Protecting your superannuation package

Posted by: TJL Accountants & Advisors | On: May 15, 2019

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In February of this year, new legislation passed the Australian parliament with the purpose of strengthening the super system. The changes are in response to the Financial Services Royal Commission and its findings, and there are a few key changes worth noting as they are relevant for most people investing in super. Much of the focus is on preventing high fees from eating away at low balances.

The changes are due to come into effect from the 1st of July, 2019.

The key points:

  • Fees will be capped at 3 per cent for low-account balances containing $6,000 or less.
  • Exit fees will also be abolished, ensuring Australians can switch and consolidate funds without penalty. The Government has claimed that measure, combined with the fees cap, will save Australians $570 million in the first year. Those with super funds with legacy high withdrawal fees will now be able to move their funds without charge.
  • After 1 July 2019, those low-balance accounts will also be auto-consolidated if left inactive for a period of six months. With one-third of super accounts in the system estimated to be unwanted additional accounts, it’s a significant move forward.
  • Super providers will need to cancel insurance cover in any super account considered inactive. An inactive account is one that hasn’t seen any contributions or rollovers for more than 16 months. This could potentially affect a significant amount of people, including anyone who has had time off work for more than 16 months. A safeguard to ensure the under-insurance problem for Australians isn’t exacerbated is that the super fund must contact the member prior to cancelling their cover, and the member can then elect to keep insurance cover going.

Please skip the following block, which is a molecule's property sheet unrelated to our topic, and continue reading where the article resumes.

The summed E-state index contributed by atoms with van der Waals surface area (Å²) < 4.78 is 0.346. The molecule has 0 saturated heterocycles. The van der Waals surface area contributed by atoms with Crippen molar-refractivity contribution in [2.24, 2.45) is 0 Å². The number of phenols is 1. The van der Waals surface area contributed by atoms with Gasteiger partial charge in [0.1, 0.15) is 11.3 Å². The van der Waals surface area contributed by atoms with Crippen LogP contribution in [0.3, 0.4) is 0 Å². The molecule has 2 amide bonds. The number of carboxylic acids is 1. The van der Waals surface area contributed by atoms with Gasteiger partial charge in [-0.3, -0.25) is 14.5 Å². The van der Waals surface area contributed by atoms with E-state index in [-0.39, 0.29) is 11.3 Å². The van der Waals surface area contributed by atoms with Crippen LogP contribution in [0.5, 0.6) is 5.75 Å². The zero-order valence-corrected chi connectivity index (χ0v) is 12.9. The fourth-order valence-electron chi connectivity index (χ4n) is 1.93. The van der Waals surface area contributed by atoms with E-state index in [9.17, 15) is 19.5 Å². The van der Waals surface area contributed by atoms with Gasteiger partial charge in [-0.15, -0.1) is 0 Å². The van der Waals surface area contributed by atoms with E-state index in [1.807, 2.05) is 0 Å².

• Civil penalties will be put in place for super fund trustees who do not act in their members’ best interests. Previously the regulator has been rather lax in addressing conflicts of interest.
  • Super funds are to stop lavishing gifts on employers to retain their business. During the Royal Commission it was revealed that the industry fund Hostplus was taking a number of employer groups (bosses) to the tennis every year, at a cost of $300,000 per annum. This was paid for by the fees collected from employees who are members of the fund.

It is important to note that if you have insurance cover included as part of super and your account has been inactive for a period of time, it’s highly likely you will get a letter from your superannuation provider questioning whether you wish to continue your insurance cover.

If you receive such a letter and are unsure what you should do, please get in touch with the TJL Financial Planning team. Protecting your super package is extremely important. Contact TJL in Forster on (02) 6554 9511 or Taree on (02) 6552 3233 for personal advice based on your unique circumstances.